The aim of this English-language series on medieval studies is to establish a methodical, discerning connection between text analysis and cultural history. The series addresses the fundamental cultural themes of the medieval world from the perspective of literary studies and the humanities. These fundamental themes are the culture-formative conceptualizations, world views, social structures and everyday conditions of medieval life, namely, childhood and old age, sexuality, religion, medicine, rituals, work, poverty and wealth, superstition, earth and cosmos, city and country, war, emotions, communication, travel etc. Fundamentals of Medieval and Early Modern Culture pursues important current discussions in the field and provides a forum for interdisciplinary medieval research. The series is open to anthologies as well as monographs. The aim of the series is to present compendium-like works on the central topics of medieval cultural history that provide a sound overview of a limited subject area from the perspective of various disciplines. On the whole, the series thus presents an encyclopedia of medieval literary and cultural history and its main topics.

Submissions

Contact Dr Jacob Klingner (jacob.klingner@degruyter.com) and/or Dr Elisabeth Kempf (elisabeth.kempf@degruyter.com), Acquisitions Editors for Medieval and Early Modern Studies, in the first instance. See also production information.

Early Modern Center, University of California, Santa Barbara

EMC Imprint

Editors

Andrew Griffin, Elizabeth Heckendorn Cook, Patricia Fumerton, Ken Hiltner, James Kearney, Rachael King, David Marshall, Carl Stahmer, William Warner

The EMC Imprint was launched as a peer-reviewed publication by Patricia Fumerton, working with her colleague Andrew Griffin in the Early Modern Center at the University of California, Santa Barbara. The EMC Imprint as a peer-reviewed press is not only an innovation in digital publication intended to exploit the multiple media of the web. It is also an innovation in funding such publication. The Imprint ensures rigorous peer-review, a press affiliated with an internationally recognized Center, a sophisticated publication platform, and a co-ordinating editor to advise you in publishing your project. Whenever possible, we aid in the funding costs for additional web work or copy-editing, but we expect those who seek to publish in the Imprint to obtain a subvention from their institution to help with additional costs.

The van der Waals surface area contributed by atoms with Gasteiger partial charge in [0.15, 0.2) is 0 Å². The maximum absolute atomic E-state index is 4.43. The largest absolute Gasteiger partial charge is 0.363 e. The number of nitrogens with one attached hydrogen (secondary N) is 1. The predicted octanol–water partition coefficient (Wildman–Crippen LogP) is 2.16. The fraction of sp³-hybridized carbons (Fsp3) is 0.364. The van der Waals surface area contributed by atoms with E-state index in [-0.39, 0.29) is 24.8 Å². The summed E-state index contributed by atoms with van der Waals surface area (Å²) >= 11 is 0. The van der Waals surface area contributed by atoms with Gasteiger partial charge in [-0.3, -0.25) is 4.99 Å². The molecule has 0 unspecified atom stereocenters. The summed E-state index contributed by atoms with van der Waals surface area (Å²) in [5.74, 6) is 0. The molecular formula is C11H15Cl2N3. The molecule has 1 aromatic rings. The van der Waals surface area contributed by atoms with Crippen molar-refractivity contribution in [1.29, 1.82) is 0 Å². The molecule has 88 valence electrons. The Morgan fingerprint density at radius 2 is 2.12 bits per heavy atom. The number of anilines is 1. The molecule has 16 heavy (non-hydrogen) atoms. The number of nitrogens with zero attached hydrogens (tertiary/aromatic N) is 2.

Submissions

Email the Lead Editor, Andrew Griffin (griffin@english.ucsb.edu) in the first instance. The EMC Imprint accepts proposals of 2-3 pp. for review by the Executive Board. If the Board agrees that the project is viable, and a member of the Board agrees to serve as Coordinating Editor for the publication, the contributor will be asked to provide a more detailed (7-10 pp.) prospectus for review by an outside scholar selected from the EMC's Advisory Board. On the advice of the reviewer and evidence that the contributor can help to support the publication costs, the production will proceed with the understanding that the reviewer will provide feedback for possible revision before publication.

Edinburgh University Press

Edinburgh Critical Studies in Renaissance Culture

Editor

Lorna Hutson

This is a series of solo-authored monographs on the interpretation of Renaissance culture, focusing primarily on the English Renaissance, but including work in a range of vernacular languages, as well as work on the reception and transformation of the Greco-Roman literary, political and intellectual heritage. To date, disciplinary divisions have tended to insulate critical interpretations of material culture from those of political and intellectual history, or of legal and political culture from the literary, or of religious discourse from, say, the development of economic thought. While New Historicism encouraged a turn to the material and social in literary interpretation, the promise of a 'poetics of culture' has been eclipsed by the Shakespeare industry, which continues to naturalize and universalize the object of study. This series will, by contrast, offer readers: interdisciplinary studies that involve close, detailed and sophisticated readings of Renaissance texts and cultural objects; explorations of hitherto unnoticed connections between the literary and the development of other areas of thought and discourse (for example, international law; natural philosophy; commerce and trade); theoretically informed interventions, which reflect critically on what modern critical theory itself owes to Renaissance culture; and, significant reinterpretations of both major and less well-known texts and genres of the period, and reassessments of the meaning of their cultural legacy.

Submissions

Email editorial@eup.ed.ac.uk.

Edinburgh Critical Studies in Shakespeare and Philosophy

Editor

Kevin Curran